OOJAH, PILES AND RADIOS

Posted by STEVE M on

How we smiled when we saw this 1924 advert for a Graphite Pile Rheostat.  With it's connotations of 'pile' and near onomatopoeic sound of Oooyah, a classic expression of pain, I am sure may callow schoolboys as well as middle aged chaps like me smiled......  but where did the term Oojah come from?

 

Well, Oojah was an elephant  and an invention of a children’s book illustrator known as  Thomas Maybank.  Uncle Oojah began life as a comic strip character in the Daily Sketch Newspaper in 1919. By the early 1920s, the newspaper was issuing a four-page supplement called 'The Oojah Paper' which later became 'The Oojah Sketch'. By 1922, Oojah was staring in his own annuals. The stories were written by Flo Lancaster and illustrated by Thomas Maybank  until his death on 27 March 1929, after which the Uncle Oojah’s children’s annuals continued under the illustrative artwork of JHL, who was later identified as Henry Matthew Talintyre until the early 1950s.

If you've not come across Oojah before it might be helpful to know something about him. Flip-Flap (later known as Uncle Oojah or The Great Oojah) is a magical elephant who lives in a strange animal country called Oojahland. Don, or the Little Oojah, is Flip-Flap's greatest friend and travelling companion. Snooker, the Kitten-cat, lives with the Great Oojah and looks after his memory!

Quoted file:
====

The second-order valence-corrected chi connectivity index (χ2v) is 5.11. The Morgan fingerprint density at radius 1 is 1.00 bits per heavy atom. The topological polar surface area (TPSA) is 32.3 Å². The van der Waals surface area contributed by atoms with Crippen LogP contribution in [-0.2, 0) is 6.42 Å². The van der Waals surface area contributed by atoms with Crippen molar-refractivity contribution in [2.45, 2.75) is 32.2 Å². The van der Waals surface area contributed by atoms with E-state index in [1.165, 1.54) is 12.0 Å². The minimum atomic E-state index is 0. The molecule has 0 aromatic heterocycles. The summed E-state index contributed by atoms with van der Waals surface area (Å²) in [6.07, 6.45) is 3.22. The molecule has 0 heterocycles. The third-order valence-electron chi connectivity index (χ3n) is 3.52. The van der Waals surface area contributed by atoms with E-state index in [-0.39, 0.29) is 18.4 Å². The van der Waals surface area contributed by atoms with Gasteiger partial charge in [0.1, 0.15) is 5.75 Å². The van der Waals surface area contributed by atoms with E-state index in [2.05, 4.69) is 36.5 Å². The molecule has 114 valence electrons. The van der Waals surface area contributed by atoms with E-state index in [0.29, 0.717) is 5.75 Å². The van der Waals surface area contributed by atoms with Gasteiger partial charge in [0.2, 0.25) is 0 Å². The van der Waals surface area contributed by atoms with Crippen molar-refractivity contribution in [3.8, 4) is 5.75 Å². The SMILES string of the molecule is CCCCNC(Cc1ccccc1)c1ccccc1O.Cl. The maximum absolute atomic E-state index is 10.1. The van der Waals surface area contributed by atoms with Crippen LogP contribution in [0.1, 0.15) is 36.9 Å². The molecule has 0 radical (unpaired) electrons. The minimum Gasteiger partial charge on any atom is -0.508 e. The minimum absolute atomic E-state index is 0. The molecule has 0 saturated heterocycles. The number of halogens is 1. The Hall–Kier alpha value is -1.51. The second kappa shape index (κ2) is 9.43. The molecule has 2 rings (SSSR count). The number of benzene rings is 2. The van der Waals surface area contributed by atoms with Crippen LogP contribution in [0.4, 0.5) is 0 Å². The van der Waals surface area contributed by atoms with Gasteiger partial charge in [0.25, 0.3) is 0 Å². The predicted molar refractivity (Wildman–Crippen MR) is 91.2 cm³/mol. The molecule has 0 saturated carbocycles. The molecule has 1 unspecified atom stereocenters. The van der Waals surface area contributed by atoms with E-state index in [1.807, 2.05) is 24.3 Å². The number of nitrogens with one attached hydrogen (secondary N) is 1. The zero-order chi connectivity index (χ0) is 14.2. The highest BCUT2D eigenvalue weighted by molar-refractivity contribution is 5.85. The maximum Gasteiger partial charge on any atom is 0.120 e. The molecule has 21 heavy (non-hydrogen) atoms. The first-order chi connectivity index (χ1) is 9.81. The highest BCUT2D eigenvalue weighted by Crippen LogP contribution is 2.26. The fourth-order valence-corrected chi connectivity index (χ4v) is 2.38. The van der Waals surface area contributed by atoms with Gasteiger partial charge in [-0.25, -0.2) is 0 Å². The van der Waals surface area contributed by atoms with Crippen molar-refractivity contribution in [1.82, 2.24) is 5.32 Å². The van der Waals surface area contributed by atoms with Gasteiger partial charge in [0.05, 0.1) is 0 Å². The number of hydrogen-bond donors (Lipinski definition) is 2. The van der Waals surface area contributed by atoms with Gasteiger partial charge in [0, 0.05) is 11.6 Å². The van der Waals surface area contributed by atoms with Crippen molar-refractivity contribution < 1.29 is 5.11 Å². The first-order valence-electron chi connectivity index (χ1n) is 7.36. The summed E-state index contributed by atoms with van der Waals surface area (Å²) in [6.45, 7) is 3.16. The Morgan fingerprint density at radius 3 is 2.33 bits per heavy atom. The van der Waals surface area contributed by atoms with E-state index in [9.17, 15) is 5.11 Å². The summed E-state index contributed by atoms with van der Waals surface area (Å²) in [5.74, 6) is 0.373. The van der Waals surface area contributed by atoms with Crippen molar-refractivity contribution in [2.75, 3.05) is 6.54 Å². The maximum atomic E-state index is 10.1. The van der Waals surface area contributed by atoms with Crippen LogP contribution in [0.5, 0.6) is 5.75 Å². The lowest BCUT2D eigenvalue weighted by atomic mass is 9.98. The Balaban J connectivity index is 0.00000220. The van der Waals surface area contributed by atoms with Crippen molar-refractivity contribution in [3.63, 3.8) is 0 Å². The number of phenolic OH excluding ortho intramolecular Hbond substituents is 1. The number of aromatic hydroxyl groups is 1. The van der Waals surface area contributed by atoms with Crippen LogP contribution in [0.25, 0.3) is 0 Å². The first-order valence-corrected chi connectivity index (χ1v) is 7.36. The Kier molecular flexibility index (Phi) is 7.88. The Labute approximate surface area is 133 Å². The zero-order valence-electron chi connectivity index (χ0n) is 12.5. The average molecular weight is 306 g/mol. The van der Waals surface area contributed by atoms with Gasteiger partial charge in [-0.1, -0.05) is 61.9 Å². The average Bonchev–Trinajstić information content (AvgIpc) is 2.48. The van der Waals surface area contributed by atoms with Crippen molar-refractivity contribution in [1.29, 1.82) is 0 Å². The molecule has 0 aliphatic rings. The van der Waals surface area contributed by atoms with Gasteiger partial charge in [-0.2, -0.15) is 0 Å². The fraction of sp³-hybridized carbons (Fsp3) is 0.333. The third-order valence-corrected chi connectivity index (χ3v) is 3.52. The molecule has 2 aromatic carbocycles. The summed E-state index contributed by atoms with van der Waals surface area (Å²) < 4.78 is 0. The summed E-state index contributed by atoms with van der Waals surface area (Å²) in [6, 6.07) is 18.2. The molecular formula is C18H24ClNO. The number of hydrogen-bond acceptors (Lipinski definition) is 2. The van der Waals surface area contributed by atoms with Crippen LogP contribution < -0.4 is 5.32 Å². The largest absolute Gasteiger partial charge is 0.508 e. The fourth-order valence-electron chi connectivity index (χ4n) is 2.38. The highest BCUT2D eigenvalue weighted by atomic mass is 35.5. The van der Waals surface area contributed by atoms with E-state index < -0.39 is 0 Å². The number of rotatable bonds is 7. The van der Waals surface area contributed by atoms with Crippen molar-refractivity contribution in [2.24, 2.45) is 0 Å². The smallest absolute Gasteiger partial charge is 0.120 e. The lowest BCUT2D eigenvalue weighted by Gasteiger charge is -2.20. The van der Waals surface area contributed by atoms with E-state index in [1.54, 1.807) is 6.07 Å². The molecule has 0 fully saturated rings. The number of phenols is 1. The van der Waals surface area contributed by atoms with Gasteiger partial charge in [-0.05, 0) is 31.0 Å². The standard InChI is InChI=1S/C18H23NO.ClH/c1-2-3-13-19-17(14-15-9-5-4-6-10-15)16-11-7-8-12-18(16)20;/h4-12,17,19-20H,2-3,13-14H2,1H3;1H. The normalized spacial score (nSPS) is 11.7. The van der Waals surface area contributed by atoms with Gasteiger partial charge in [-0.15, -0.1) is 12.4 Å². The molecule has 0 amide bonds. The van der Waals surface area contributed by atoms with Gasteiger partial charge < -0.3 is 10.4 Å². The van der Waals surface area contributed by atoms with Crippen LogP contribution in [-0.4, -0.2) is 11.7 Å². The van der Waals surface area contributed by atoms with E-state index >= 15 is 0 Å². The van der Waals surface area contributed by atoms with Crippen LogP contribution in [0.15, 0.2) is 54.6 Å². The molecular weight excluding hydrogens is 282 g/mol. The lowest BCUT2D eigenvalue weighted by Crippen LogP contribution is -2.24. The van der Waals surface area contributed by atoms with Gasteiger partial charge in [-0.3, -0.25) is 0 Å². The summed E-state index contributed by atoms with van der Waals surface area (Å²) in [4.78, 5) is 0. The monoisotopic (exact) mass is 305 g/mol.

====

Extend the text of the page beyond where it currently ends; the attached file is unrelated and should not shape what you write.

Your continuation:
In the picture above, here we see Oojah 'trumpeting' into the carbon microphone - don't worry,  AGC is a wonderful invention and a young chap is listening in to the transmission on his SG Brown head telephones - simply super indeed.

What all this has to do with a graphite pile I am not sure.  For those who are not in the know, a graphite pile is a voltage regulator that was used with some high-output DC generators in which a stack of pure carbon disks acts as the resistance element in the field circuit. When the generator output voltage is low, a spring compresses the carbon pile and reduces its resistance, allowing a large amount of field current to flow. When the generator output is high, the electromagnetic field produced by a voltage-sensing coil overcomes the spring force and loosens the carbon pile, increasing its resistance and decreasing the field current.

That's the technical explanation dealt with, yawn, but all you need to remember about the graphite pile is....."It's small cost will pay you many times over in added pleasure and satisfaction."  Why, well, because that is what the advert says!!!!  Also an elephant never forgets... apparently.

 

 

 

 


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